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Praying mantises are becoming more popular as pets

Caring for insects as pets may sound strange, but thousands of people all over the world already have praying mantises and other stick insects as pets, according to a new report from Pensoft Publishers.

Praying mantises are gaining popularity and fueling a largely unknown market. They are sold at fairs and pet markets, or collected in the wild and then reared by amateurs or professionals. 

Some are elegant, with flower-like coloration (the Orchid Mantis, Hymenopus coronatus), and some resemble Pokémons (the Jeweled Flower Mantis, Creobroter wahlbergii). Surprisingly, some of these creatures can even be cuddled (the Giant Shield Mantis Rhombodera basalis).

When selecting an insect as a pet, features such as shape, size, colors, and behaviors are considered. Customers also shop for species that are rare or easy to care for. 

It is important to understand how this market, which is largely unregulated, is changing. This could be crucial to conserve rare species and promote awareness of their habitat and place in the ecosystem.

Now, researchers have published a first overview of the praying mantis pet market. The research team includes Roberto Battiston of Museo di Archeologia e Scienze Naturali G. Zannato (Italy), William di Pietro of the World Biodiversity Association (Italy) and entomologist Kris Anderson (USA). 

The study authors surveyed 200 hobbyists, professional sellers in the mantis community from 28 different countries. The results showed that the targets of this market are indeed predictable. The typical mantis breeder or enthusiast is 19 to 30 years old, prefers beautiful species over rare ones, and is willing to spend over $30 per insect. 

The researchers identified buyers as “mostly curious enthusiasts with poor knowledge of the market dynamics and the laws behind it, even if they seem to generally care about their pet.”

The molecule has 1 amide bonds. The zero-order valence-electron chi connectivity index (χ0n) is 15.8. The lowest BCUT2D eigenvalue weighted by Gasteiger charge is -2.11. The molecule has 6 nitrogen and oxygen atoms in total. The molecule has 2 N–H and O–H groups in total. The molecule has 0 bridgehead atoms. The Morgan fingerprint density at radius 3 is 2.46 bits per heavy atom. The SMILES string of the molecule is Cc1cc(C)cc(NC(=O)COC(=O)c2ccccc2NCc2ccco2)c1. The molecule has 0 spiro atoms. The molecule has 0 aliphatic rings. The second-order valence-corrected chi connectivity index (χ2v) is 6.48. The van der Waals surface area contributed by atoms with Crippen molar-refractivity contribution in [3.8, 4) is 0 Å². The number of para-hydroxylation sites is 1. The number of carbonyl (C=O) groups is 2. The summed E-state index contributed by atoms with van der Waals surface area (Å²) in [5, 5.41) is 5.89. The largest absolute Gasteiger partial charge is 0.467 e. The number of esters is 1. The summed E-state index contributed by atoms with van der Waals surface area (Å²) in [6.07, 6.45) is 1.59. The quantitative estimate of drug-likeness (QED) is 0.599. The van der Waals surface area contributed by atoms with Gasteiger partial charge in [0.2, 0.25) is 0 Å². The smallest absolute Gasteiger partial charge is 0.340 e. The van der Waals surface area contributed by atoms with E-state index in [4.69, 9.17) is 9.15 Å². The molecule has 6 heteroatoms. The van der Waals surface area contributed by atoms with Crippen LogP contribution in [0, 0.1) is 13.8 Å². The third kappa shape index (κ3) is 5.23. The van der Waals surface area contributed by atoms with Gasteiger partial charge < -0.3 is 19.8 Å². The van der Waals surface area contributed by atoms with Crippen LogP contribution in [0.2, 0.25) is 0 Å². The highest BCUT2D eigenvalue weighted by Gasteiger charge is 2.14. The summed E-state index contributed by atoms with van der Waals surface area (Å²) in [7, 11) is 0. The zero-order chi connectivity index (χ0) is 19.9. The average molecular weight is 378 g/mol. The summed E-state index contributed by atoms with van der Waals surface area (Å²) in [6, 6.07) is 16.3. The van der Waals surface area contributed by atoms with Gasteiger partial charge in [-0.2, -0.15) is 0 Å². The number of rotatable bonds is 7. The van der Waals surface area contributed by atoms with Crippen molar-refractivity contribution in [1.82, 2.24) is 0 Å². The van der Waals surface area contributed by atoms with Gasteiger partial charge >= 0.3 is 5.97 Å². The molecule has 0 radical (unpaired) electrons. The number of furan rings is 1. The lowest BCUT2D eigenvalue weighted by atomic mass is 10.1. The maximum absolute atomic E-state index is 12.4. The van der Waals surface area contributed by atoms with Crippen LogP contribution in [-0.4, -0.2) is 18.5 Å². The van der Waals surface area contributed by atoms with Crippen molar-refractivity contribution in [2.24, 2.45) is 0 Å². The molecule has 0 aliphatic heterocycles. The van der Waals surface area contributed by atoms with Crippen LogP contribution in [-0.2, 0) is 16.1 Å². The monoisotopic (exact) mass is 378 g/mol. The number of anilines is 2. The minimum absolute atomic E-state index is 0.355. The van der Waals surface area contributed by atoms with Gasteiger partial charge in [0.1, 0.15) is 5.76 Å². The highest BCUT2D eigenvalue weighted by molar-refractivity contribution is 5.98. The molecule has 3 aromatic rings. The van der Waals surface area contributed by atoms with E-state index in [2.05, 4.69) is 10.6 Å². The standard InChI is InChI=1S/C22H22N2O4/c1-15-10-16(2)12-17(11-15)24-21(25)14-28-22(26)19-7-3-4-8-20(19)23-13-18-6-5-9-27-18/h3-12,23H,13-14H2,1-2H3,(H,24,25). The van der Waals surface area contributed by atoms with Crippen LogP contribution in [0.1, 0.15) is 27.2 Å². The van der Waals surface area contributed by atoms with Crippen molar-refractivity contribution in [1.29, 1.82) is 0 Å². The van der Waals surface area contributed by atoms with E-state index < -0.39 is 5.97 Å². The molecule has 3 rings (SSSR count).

But the data suggests the trade is not always legal. One out of four instances lack permits or transparency from the seller. To ensure these species are conserved in nature, the researchers emphasize that collaboration between scientists and the insect pet community should be considered. 

The biology, distribution, and threats to insects are largely unknown. Many species are still waiting to be discovered. This is a big limit to conservation, since you cannot protect what you don’t know.

“Hobbyists and pet insect enthusiasts are producing and sharing a huge quantity of observations on the biology and ecology of hundreds of species, even rare or still undescribed ones, a priceless heritage for the scientific community,” said the researchers. 

“Strengthening the dialogue between them, promoting a white market over a black one, may be a crucial help for the conservation of these insects, fundamental parts of the biodiversity of our planet, that are replacing our traditional pets at home.”

The research is published in the Journal of Orthoptera Research.

By Katherine Bucko, Staff Writer

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